»Oh, I’d rather go and journey Where the diamond crest is flowing And run across the valley Beneath the sacred mountain« – Wasn’t Born to Follow by The Byrds
But to briefly get back to the latest model: the Pan America has been described as probably the most extraordinary Harley to date, referring to the wealth of technical innovations, the possibilities and the performance. Anyone who reads this sentence and already rides a Harley will give a little chuckle and a smile. Because they already own the most extraordinary model anyway. Especially since no two Harleys are alike. It should come as no surprise that the history of motorcycle customization is closely intertwined with the Harley-Davidson brand. The aforementioned Captain America that Peter Fonda rode in Easy Rider, for example, was built on a 1951 Harley-Davidson FL that Fonda had probably bought at a police auction. So how do you go about customizing your Harley? There were and are no limits to the imagination.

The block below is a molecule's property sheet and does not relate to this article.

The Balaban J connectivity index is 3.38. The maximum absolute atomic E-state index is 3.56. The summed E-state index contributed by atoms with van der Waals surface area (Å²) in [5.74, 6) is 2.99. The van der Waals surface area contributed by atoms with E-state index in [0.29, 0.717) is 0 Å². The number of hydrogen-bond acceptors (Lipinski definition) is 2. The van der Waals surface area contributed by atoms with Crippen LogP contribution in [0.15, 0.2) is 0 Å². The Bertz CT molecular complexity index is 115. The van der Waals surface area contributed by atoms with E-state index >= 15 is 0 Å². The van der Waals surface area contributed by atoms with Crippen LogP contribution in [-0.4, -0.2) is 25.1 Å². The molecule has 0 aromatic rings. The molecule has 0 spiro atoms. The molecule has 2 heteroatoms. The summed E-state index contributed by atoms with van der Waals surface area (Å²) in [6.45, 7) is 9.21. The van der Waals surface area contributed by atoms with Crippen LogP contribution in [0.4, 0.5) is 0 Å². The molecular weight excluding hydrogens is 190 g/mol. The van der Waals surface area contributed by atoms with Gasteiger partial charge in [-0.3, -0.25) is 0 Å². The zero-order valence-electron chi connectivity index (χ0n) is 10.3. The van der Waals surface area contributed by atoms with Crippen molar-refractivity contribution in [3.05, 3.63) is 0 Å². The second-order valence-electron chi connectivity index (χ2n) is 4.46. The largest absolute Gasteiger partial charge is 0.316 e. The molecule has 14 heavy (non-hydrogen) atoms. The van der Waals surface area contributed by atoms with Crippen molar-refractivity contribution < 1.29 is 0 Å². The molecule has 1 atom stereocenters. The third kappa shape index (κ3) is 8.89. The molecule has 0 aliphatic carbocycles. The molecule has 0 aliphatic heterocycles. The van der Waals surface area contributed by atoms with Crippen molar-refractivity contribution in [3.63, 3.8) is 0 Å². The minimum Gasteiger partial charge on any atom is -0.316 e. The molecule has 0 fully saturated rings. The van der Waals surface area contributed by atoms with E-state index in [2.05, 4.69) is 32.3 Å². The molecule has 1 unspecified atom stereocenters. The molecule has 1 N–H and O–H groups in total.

An interesting fact is that Easy Rider was one of the first films to dispense with a specially composed soundtrack. Crosby, Stills & Nash had already signed on, but the contract was nixed following a shared car ride. “Anybody who rides in a limo can’t comprehend my movie,” Dennis Hopper is reported to have said. Instead, Hopper took the liberty of using songs he heard on the radio while editing the film. His personal playlist, so to speak. And this playlist included not only “Born to Be Wild” by Steppenwolf but also “Ballad of Easy Rider” by Roger McGuinn.
Harley-Davidson Pan America 1250
Displacement: 1,252 cc
Power: 150 hp (112 kW) at 8,750 rpm
Torque: 128 Nm at 6,750 rpm
The Pan America 1250 is the first touring enduro from Harley-Davidson, powered by the new liquid-cooled 60-degree V2 from the Revolution Max engine family. The model is available in two versions, weighs only 245 kilograms in the basic variant, the tank holds 21.2 liters – and the equipment options are, of course, endless.